Sunday, May 11, 2008

I heart New York

yeah, i know its corny, but thats kind of what it felt like being in NYC.

Well, not exactly corny maybe but... hmmmm, what on earth do I mean?
It felt the way I expected it to feel from all those iconic images and film & TV sequences: glamorous and exciting, buzzing, familiar whilst also being foreign, full of energy - tall loud lairy and all lit up.

Actually, I've just googled "lairy" as I'm never sure whether to spell it lairy or lairey.
And I have doubts now about whether this is an appropriate word as all the definitions seem rather negative. I didn't mean it at all in a negative way: I meant "in your face", up-front, self-assured, full of energy, non-apologetic, a little stroppy maybe... [lets not get started on definitions of stroppiness]...but in a good way
My google search defined lairy as to do with lurking and hairiness. Well, thats a revelation to me.
"mis-behaving and prone to deceit". Oh dear, thats not at all what I meant.
"My bunny is a bad lairy-sauce." ???? I have no idea what that means. Bunny? what bunny????

Well, even after a brief discussion with M - who understands the term as primarily negative - I'm keeping it in. I am a native speaker of English, and my usage partly defines meaning.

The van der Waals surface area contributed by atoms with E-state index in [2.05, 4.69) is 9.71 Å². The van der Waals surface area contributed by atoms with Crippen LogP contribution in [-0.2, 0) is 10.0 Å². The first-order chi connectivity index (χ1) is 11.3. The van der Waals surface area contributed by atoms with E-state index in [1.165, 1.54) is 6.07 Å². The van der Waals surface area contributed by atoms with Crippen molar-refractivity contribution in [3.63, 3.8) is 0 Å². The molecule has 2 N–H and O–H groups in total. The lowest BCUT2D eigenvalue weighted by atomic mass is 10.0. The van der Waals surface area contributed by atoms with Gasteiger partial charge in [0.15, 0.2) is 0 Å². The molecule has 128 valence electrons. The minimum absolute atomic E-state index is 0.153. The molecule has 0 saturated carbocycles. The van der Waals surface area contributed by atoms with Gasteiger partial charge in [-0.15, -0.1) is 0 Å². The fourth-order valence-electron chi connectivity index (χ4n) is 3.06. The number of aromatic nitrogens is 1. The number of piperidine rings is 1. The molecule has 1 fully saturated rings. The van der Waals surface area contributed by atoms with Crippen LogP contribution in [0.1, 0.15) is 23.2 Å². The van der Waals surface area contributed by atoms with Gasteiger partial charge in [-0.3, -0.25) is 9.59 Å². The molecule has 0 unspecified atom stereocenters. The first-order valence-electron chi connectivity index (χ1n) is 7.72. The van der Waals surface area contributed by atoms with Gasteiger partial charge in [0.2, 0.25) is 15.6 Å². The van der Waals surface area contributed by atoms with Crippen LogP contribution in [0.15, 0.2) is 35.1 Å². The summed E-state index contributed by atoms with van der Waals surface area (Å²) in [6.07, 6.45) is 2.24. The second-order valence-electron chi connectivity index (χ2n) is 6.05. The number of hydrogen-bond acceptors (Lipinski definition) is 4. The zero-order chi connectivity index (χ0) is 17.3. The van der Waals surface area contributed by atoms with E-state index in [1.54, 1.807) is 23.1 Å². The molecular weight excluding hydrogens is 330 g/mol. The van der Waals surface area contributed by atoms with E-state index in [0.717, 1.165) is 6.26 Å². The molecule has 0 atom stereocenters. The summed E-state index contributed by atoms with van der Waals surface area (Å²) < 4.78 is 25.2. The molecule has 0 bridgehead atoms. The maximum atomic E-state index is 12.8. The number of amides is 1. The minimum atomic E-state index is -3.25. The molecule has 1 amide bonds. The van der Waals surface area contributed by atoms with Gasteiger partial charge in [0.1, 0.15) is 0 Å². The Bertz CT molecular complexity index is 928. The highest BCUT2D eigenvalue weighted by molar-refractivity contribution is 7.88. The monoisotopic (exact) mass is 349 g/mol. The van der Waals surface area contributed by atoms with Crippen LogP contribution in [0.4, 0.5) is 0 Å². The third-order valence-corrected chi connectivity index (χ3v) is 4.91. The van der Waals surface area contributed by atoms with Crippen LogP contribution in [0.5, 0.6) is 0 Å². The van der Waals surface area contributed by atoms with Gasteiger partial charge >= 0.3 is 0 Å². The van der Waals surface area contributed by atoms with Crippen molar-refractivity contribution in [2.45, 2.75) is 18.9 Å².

So there.
Is that lairy of me, or what?

We arrived at the hotel at around 9pm and though it was around 2am for our London body clocks, we had a preliminary wander around the streets, picking up on the way delicious home-made burgers from a little place around the corner. Betty had some kind of salmon burger, and I had a portabello mushroom burger which was absolutely delish. We walked a few blocks, ooo-ing and aaah-ing over the not-too-distant Chrysler building and the actually-pretty-close Empire State building. Me more than Betty, who'd been here before.

Evening was a great time to arrive in NYC, the city looks so impressive at night. During the week we took a Circle Line evening cruise around the island, watching dusk fall over the Statue of Liberty, transfixed by the golden evening sun shining back from the thousands of bright towering windows - and gradually all the lights coming on and reflecting on the water. Impressive and also beautiful.